Taken By Trees: Other Worlds

Music Reviews Taken By Trees
Taken By Trees: Other Worlds

For the recording of her last Taken By Trees album, 2009’s East of Eden, Swedish songstress Victoria Bergsman voyaged to the politically turbulent Pakistan, where she was abducted by a gang of locals and rescued by her recording engineer Andreas Soderstrom.

With that in mind, it’s easy to understand why Bergsman relished the opportunity to write her follow-up in a less hostile environment. Other Worlds was inspired by a trip to the Hawaiian islands, where Bergsman soaked up the quintessential laid-back sights: beaches, waves, waterfalls, coconuts, probably some dudes strumming ukeleles and smoking hash. Other Worlds is an immersive, expansive listen, filled with warm electro-dub grooves and plenty of ear-tickling headphone details—but it can also be a snooze.

Opening with what sounds like seashells being dropped into an empty bathtub, “Horizon” blooms into a vivid tropical atmosphere, with Bergsman’s half-high coo bouncing off woozy electro-psych synths and heavily flanged guitar. “Highest High” is a trippy wide-screen beauty that makes the most of the island imagery, with a barely-there hook wafting in and out over watery percussion, booming bass, and a graceful sigh of steel-guitar, before settling into a cornball gang sing-along outro.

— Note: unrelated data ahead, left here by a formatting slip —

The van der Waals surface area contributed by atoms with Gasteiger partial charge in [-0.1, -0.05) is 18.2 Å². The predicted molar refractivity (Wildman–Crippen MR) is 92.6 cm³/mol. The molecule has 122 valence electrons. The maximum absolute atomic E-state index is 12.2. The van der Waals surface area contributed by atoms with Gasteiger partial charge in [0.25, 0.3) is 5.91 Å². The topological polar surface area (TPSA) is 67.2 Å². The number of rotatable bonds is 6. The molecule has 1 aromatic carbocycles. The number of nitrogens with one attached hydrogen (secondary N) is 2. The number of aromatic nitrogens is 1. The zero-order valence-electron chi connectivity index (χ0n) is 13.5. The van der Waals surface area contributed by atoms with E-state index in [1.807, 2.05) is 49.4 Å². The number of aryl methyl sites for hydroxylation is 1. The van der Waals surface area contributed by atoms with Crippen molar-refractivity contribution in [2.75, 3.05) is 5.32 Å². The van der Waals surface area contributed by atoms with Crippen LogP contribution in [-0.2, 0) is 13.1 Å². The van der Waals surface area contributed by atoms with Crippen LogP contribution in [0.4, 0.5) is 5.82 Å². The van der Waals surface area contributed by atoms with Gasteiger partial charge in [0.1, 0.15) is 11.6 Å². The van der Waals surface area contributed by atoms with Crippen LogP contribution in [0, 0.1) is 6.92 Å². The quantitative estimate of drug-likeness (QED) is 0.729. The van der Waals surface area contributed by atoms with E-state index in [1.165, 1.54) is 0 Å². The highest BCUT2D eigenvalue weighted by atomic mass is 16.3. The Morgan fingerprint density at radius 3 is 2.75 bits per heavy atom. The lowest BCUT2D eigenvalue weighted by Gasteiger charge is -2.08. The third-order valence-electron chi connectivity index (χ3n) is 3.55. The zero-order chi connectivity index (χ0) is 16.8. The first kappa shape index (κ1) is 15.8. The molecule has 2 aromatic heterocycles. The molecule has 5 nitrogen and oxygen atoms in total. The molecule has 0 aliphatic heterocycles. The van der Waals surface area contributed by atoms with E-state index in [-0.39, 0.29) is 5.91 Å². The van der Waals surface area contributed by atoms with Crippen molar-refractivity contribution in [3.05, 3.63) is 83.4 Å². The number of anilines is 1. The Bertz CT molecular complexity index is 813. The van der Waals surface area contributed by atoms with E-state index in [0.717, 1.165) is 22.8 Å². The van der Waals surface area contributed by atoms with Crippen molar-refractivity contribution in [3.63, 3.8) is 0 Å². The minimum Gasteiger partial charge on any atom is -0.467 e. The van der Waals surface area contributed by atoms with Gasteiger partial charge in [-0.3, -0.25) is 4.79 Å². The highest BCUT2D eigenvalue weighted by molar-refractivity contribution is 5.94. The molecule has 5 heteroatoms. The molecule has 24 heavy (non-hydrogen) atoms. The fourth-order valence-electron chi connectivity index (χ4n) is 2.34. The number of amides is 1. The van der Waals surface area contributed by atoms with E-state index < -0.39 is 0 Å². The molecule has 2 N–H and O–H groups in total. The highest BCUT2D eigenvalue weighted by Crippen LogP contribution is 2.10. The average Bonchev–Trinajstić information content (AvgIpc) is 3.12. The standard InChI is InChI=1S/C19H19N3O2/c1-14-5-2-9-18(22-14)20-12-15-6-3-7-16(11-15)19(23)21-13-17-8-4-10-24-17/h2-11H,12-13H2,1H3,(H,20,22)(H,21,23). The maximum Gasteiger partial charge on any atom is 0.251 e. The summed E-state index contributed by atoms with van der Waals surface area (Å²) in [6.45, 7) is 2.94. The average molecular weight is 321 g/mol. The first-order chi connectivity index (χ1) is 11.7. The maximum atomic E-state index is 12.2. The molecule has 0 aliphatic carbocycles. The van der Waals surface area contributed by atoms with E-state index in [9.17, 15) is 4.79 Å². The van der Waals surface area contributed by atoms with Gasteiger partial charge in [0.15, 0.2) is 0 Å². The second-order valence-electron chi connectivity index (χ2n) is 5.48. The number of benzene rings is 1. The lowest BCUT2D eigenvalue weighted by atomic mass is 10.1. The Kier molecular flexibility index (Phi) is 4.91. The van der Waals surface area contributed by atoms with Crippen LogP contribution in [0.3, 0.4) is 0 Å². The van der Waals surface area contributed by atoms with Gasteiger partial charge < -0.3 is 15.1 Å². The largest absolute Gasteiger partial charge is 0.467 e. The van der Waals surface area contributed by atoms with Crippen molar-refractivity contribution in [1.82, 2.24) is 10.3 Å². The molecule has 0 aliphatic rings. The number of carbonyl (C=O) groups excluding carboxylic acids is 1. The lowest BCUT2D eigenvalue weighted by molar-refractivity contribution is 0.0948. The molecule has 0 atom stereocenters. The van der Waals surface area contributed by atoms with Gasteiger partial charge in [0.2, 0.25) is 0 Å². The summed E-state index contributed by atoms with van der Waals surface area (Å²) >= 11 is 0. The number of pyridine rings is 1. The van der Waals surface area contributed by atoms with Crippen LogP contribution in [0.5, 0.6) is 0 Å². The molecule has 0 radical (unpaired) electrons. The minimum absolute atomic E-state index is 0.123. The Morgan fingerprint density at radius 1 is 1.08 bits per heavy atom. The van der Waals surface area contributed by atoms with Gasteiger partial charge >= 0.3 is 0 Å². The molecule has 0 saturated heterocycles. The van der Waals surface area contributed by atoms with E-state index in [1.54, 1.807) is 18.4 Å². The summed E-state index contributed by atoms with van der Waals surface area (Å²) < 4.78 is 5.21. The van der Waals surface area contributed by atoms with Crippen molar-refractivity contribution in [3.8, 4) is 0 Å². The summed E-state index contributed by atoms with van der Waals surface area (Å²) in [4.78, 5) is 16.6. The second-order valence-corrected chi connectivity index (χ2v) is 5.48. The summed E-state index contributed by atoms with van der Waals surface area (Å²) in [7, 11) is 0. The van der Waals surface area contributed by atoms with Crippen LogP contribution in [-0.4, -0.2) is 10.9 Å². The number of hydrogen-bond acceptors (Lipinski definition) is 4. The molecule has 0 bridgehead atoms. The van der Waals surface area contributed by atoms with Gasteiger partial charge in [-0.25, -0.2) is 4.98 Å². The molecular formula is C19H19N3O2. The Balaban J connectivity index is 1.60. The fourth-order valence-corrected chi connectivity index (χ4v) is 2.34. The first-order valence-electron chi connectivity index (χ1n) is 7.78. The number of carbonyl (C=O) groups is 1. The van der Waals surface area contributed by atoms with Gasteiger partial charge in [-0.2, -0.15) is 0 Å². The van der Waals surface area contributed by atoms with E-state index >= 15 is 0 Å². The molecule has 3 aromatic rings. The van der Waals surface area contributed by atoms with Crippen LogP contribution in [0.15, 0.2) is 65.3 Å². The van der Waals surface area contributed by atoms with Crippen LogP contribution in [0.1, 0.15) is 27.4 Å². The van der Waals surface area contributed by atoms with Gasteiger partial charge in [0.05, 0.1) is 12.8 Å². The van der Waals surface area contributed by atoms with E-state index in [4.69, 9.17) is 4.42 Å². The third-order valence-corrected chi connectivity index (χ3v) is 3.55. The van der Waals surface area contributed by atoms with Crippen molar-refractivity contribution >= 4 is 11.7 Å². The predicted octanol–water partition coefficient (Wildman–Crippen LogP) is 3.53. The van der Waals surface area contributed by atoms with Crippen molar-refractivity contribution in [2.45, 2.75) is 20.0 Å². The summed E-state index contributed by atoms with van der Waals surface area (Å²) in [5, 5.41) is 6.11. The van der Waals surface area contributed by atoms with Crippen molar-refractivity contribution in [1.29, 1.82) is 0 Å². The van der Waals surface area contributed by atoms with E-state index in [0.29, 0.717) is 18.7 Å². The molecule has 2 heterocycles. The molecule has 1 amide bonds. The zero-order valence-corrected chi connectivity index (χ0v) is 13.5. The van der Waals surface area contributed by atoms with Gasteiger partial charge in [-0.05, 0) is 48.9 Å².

“As good as it gets,” the voices chant—and, sadly, they’re right. Too many tracks simply drift by without much impact, putting emphasis on sleepy, beach-y textures (The tracks are segued with actual “nature sounds,” which, in this context, is about as necessary as adding a laugh track to an episode of Show Time at the Apollo). Since Bergsman’s voice remains so dry and unexpressive, staying in the same basic range and utilizing the same reverb mist through the entire album, Other Worlds’ highlights aren’t songs—they’re specific instrumental textures: the punchy electric guitar groove at the end of “Dreams,” the cracking snares on the sensual “Your Place Or Mine.” Elsewhere, Other Worlds is populated by undercooked tracks like “I Want You” and “Indigo Dub,” in which chase dead-end melodies down electro-dub rabbit holes.

Bergsman should be commended for her creative fearlessness—she refuses to box herself in, constantly soaking in new cultural influences. Maybe next time her muse will take her somewhere more lively.

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